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Astronomers are witnessing a very rare event, where two colossal stars are so close to one another that they formed a hot bridge between them, or in other words, they are cosmically kissing.
Located in the Tarantula Nebula, about 160,000 light years away from Earth, the two kissing giants are up to 80 times more massive than the Sun, and can be to a million times brighter. In fact, they are so hot that they shine with a radiant blue-white light and have surface temperatures over 40,000 degrees Celsius.
The newly discovered system spotted by the European Southern Observatory (ESO), is composed of the two extremely hot, bright and massive stars, and named VFTS 352.
It is among the most extreme and strangest systems yet found, because the two stars are so close to one another that about 30 percent of their mass is shared within an interstellar field that has formed between them, creating a bridge that makes them inseparable, like a pair of cosmic lovers.
Such double stars phenomenon is linked to the “vampire stars”, where a smaller companion star drains matter from the other larger star found in its vicinity. However, in the case of VFTS 352, both stars have almost identical size, making them a rare sight indeed.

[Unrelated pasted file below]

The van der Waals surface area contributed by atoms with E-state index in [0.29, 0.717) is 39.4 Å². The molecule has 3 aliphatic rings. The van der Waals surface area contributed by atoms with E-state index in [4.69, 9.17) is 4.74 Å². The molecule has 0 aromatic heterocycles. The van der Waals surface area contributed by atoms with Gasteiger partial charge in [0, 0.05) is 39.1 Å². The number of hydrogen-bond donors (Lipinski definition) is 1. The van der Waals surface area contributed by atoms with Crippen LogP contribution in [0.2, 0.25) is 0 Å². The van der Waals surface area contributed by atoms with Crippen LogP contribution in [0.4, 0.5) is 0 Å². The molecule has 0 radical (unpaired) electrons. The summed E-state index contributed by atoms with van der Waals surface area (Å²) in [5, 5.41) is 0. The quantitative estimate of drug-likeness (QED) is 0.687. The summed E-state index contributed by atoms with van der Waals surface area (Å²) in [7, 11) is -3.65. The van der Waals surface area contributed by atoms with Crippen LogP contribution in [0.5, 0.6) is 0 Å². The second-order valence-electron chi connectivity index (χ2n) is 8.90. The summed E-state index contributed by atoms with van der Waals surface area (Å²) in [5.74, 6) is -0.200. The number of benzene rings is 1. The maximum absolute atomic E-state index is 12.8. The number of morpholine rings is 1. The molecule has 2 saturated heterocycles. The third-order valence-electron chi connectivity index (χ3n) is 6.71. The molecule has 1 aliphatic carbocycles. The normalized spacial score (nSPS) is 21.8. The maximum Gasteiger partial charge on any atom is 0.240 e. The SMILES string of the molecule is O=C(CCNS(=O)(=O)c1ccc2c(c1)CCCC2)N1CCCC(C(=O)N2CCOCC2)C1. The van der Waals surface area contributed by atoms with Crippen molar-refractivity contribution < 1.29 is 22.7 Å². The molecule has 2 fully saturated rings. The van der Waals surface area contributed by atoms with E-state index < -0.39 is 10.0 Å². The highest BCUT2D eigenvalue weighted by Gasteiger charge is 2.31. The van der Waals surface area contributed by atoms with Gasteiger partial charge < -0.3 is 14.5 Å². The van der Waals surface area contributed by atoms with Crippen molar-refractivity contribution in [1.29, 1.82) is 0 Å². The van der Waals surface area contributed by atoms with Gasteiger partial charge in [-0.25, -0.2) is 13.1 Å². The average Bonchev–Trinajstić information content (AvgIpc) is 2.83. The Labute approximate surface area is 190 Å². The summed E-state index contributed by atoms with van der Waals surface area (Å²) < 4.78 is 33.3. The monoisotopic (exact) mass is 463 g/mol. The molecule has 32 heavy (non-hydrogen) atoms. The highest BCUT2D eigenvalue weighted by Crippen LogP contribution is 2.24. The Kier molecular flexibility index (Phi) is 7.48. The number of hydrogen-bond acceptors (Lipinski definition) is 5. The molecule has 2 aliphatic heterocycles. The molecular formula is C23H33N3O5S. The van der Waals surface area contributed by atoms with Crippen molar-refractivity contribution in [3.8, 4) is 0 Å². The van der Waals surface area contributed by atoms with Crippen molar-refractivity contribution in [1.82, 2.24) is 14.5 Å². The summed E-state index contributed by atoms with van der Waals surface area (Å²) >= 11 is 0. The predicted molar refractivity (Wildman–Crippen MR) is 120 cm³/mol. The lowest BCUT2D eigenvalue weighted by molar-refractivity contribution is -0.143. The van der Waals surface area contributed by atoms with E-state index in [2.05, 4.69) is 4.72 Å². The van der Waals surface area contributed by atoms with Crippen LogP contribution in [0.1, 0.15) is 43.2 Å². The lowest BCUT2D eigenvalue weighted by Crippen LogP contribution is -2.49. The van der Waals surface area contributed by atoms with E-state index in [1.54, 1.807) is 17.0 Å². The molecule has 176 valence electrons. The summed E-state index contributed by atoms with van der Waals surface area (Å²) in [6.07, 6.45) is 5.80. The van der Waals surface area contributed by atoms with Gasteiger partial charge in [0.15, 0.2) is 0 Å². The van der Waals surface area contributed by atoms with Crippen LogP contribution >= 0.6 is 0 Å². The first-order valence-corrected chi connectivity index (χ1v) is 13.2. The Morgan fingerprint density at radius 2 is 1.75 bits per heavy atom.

The life span of the two celestial bodies is also very short in this phase, making it difficult to catch them in the act. Apart from this, the event plays a key role in the evolution of galaxies and are thought to be the prime producers of vital elements such as oxygen.
Astronomers predict two possible endings that might occur: either the two stars will remain somehow separated in a double star system, or they will mix completely, forming a mega unstable behemoth that’s going to rapidly spin until it will detonate. According to Hugues Sana, of the University of Leuven in Belgium:
If it keeps spinning rapidly, it might end its life in one of the most energetic explosions in the Universe, known as a long-duration gamma-ray burst.”
The second possibility is explained by the astrophysicist Selma de Mink, of University of Amsterdam:
If the stars are mixed well enough, they both remain compact and the VFTS system may avoid merging. This would lead the objects down a new evolutionary path that is completely different from classic stellar evolution predictions. In the case of VFTS 352, the components would likely end their lives in supernova explosions, forming a close binary system of black holes.
Even though the second possibility exists, it is but a slightly chance for it to occur in that particular way, leaving more room for the first hypothesis, where the two will merge into a giant and eventualy explode in the most spectacular way.
Regardless of the result, the discovery, made by the ESO’s Very Large Telescope in Chile, has allready offered astronomers a strange and probably once in a lifetime glance into the heart of these fierce overcontact binaries.
Probably sharing a catastrophic fate, the two lovers will provide an unimaginable spectacle when they’ll blow up with tremendous force.